On 14th July 1947, two months since it last met, the Constituent Assembly of India sat down for business. This sitting marked the beginning a new phase of constitution-making as members now carried out their discussions knowing that partition would soon become a reality. In May 1947, the British government had made it clear: partition would happen.
Predictably, deliberations of the Assembly on 14th July saw of members referring to political developments in their speeches and what it meant for the Indian constitution-making project. there were three significant strands to these discussions -
First, some members representing the Muslim League and the Princely States, who until now boycotted the Assembly, finally started to trickle into the Assembly. The very first item on the Assembly’s agenda was the signing of the register by new members. After the President called out the name of the first new member who happened to be from Muslim League, Deshbandhu Gupta, intervened with a point of order: he wanted the new member to first clarify if he ‘still subscribes to the two-nation theory’? Gupta suggested that in light of India’s partition, only those members who subscribed to the Objectives Resolution should be allowed to sign the register and formally join the Assembly.
The President of the Assembly disagreed. As long as a member was duly elected to the Assembly, the President reasoned, the member had every right to join the proceedings. There were members however who welcomed members of the Muslim League with open arms into Assembly.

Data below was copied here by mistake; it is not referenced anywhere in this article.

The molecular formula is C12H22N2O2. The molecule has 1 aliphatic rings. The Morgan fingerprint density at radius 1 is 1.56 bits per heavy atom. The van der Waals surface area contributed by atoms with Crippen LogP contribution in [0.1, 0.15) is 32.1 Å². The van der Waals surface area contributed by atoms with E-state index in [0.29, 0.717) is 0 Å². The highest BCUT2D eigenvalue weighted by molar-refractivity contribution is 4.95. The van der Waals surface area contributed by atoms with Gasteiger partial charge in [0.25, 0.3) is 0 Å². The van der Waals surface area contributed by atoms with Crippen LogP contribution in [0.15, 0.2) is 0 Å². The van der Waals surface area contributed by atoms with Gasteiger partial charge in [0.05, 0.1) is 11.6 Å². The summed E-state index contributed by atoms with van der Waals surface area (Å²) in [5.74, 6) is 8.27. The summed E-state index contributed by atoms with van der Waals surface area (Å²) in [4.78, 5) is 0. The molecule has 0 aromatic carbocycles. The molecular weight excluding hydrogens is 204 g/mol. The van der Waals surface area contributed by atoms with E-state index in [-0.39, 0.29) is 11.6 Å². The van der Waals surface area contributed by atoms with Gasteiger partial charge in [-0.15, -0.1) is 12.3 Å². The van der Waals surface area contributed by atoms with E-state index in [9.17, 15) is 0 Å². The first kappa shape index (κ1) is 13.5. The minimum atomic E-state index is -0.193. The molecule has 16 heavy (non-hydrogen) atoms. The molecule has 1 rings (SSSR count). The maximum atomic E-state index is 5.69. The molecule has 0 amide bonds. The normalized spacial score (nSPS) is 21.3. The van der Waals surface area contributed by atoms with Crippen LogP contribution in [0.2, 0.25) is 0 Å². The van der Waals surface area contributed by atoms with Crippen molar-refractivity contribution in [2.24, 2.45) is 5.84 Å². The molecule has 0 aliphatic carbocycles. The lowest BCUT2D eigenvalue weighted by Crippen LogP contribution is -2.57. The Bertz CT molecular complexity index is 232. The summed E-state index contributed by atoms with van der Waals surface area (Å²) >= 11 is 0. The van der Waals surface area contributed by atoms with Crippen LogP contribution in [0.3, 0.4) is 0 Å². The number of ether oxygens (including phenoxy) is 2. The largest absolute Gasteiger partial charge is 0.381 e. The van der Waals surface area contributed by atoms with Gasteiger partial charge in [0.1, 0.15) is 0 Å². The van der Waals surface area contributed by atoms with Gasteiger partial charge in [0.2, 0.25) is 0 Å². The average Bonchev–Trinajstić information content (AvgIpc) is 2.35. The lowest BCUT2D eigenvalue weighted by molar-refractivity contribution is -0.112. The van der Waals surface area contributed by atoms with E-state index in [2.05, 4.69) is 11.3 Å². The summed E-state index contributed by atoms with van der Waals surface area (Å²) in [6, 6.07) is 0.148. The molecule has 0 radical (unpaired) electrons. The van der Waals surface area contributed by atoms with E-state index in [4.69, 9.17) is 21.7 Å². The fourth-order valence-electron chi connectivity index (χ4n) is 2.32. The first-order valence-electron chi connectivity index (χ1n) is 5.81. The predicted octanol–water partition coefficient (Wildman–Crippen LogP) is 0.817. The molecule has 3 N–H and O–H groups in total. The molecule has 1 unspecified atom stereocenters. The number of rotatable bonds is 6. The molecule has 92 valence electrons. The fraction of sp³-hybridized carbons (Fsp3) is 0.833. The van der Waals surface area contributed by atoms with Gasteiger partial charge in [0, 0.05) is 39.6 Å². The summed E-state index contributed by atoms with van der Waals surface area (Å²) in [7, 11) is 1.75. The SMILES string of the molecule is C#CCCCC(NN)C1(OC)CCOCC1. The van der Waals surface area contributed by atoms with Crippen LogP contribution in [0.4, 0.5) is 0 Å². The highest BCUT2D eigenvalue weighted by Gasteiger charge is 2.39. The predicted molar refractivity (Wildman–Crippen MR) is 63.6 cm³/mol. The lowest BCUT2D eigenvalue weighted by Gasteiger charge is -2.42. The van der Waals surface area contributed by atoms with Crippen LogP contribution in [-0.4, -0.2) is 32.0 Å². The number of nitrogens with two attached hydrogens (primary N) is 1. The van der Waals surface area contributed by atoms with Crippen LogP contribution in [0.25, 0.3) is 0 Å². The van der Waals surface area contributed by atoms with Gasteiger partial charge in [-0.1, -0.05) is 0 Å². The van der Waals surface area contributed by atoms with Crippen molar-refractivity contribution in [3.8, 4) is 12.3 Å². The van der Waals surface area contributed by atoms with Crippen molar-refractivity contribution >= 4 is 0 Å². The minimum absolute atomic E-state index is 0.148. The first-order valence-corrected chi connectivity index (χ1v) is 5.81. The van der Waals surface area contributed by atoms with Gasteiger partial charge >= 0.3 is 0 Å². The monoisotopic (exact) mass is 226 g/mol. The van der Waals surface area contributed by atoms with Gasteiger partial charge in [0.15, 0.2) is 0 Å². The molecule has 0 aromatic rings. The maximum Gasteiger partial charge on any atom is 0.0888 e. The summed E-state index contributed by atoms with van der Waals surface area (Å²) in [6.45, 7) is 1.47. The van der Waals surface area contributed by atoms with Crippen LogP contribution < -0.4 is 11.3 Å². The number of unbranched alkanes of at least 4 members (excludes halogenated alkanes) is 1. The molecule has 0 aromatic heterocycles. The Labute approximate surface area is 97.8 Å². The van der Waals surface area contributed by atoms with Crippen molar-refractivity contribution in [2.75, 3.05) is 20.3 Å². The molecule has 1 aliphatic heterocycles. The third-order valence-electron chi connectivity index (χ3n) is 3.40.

Second, knowing that partition was on the horizon, some members suggested that certain aspects of the constitutional scheme as reflected in the Objectives Resolution should be reconsidered. K.M. Munshi felt that, in light of partition, ‘…the programme of this Constituent Assembly should be reoriented in the new atmosphere to meet the new situation that has arisen’. He felt that the loose-centre type federal structure that the Assembly was working with, including the federal arrangements like ‘groups’ and ‘sections’, should be dropped; these were meant to placate the Muslim League and keep the doors of the Assembly open to them. Now that Pakistan was going to be a reality, Munshi felt that these federal arrangements should be discarded and India should now have a strong centre.
R.V. Dhulekar suggested another substantive change to the principles embodied in the Objectives Resolution. He seemed to argue that partition justified a reconsideration of principles that promised to protect ‘culture, language and civilization’ for all people residing in India. Dhulekar here was implicitly referring to the rights of minorities.
Lastly, there was a sense of urgency in the Assembly on July 14th. The British government, in addition to making it clear that partition would take place also set the date of India’s independence - 15 August 1947. The President of the Assembly argued that after the passing of the Independence Bill, the Constituent Assembly would also become a Legislative Assembly and these legislative functions had to given adequate attention. So, he hoped that the Constitution would be passed in October of 1947; this would allow the Assembly to focus on and execute its legislative functions. Munshi too argued that a lot of procedures related to Assembly’s work and its decision making had to be simplified and expedited and that the Constitution should be passed as soon as possible.
While there were some changes reflected in the final adopted constitution: separate electorates for minorities was dropped and the federal structure was more centralised, the Indian Constitution, largely, irrespective of the proposals of Munshi and Dhulekar, emphasised the protection of minority rights and envisaged a (more or less) federal scheme that gave state governments some autonomy.